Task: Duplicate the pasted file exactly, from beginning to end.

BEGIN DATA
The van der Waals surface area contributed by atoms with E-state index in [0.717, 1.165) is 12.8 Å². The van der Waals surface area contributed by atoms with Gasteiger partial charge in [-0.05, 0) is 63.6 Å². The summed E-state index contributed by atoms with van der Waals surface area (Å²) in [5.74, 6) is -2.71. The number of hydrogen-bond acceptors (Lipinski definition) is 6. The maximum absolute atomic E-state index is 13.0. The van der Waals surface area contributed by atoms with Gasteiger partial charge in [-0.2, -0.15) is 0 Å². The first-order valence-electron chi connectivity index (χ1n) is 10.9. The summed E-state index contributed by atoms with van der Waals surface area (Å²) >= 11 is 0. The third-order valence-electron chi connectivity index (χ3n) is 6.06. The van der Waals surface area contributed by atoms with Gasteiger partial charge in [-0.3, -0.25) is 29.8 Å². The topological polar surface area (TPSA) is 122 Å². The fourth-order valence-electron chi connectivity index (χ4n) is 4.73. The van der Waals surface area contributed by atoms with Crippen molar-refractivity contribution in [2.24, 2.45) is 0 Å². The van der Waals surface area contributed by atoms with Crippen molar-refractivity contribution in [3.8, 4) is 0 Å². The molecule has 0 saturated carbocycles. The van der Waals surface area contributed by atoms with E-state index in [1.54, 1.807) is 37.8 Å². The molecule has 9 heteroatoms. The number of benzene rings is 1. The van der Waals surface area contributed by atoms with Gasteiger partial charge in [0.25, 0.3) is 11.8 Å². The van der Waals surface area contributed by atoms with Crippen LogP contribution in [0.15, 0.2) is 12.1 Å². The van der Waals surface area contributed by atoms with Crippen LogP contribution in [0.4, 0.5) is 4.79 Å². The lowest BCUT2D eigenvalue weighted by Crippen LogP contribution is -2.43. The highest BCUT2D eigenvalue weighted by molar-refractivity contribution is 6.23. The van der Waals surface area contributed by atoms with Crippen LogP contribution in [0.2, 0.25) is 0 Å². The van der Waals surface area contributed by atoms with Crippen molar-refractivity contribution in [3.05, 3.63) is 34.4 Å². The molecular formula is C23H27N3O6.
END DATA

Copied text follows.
The van der Waals surface area contributed by atoms with E-state index in [0.717, 1.165) is 12.8 Å². The van der Waals surface area contributed by atoms with Gasteiger partial charge in [-0.05, 0) is 63.6 Å². The summed E-state index contributed by atoms with van der Waals surface area (Å²) in [5.74, 6) is -2.71. The number of hydrogen-bond acceptors (Lipinski definition) is 6. The maximum absolute atomic E-state index is 13.0. The van der Waals surface area contributed by atoms with Gasteiger partial charge in [-0.2, -0.15) is 0 Å². The first-order valence-electron chi connectivity index (χ1n) is 10.9. The summed E-state index contributed by atoms with van der Waals surface area (Å²) >= 11 is 0. The third-order valence-electron chi connectivity index (χ3n) is 6.06. The van der Waals surface area contributed by atoms with Gasteiger partial charge in [-0.3, -0.25) is 29.8 Å². The topological polar surface area (TPSA) is 122 Å². The fourth-order valence-electron chi connectivity index (χ4n) is 4.73. The van der Waals surface area contributed by atoms with Crippen molar-refractivity contribution in [2.24, 2.45) is 0 Å². The van der Waals surface area contributed by atoms with Crippen molar-refractivity contribution in [3.8, 4) is 0 Å². The molecule has 0 saturated carbocycles. The van der Waals surface area contributed by atoms with E-state index in [1.54, 1.807) is 37.8 Å². The molecule has 9 heteroatoms. The number of benzene rings is 1. The van der Waals surface area contributed by atoms with Gasteiger partial charge in [0.25, 0.3) is 11.8 Å². The van der Waals surface area contributed by atoms with Crippen LogP contribution in [0.15, 0.2) is 12.1 Å². The van der Waals surface area contributed by atoms with Crippen LogP contribution in [0.4, 0.5) is 4.79 Å². The lowest BCUT2D eigenvalue weighted by Crippen LogP contribution is -2.43. The highest BCUT2D eigenvalue weighted by molar-refractivity contribution is 6.23. The van der Waals surface area contributed by atoms with Crippen LogP contribution in [0.2, 0.25) is 0 Å². The van der Waals surface area contributed by atoms with Crippen molar-refractivity contribution in [3.05, 3.63) is 34.4 Å². The molecular formula is C23H27N3O6.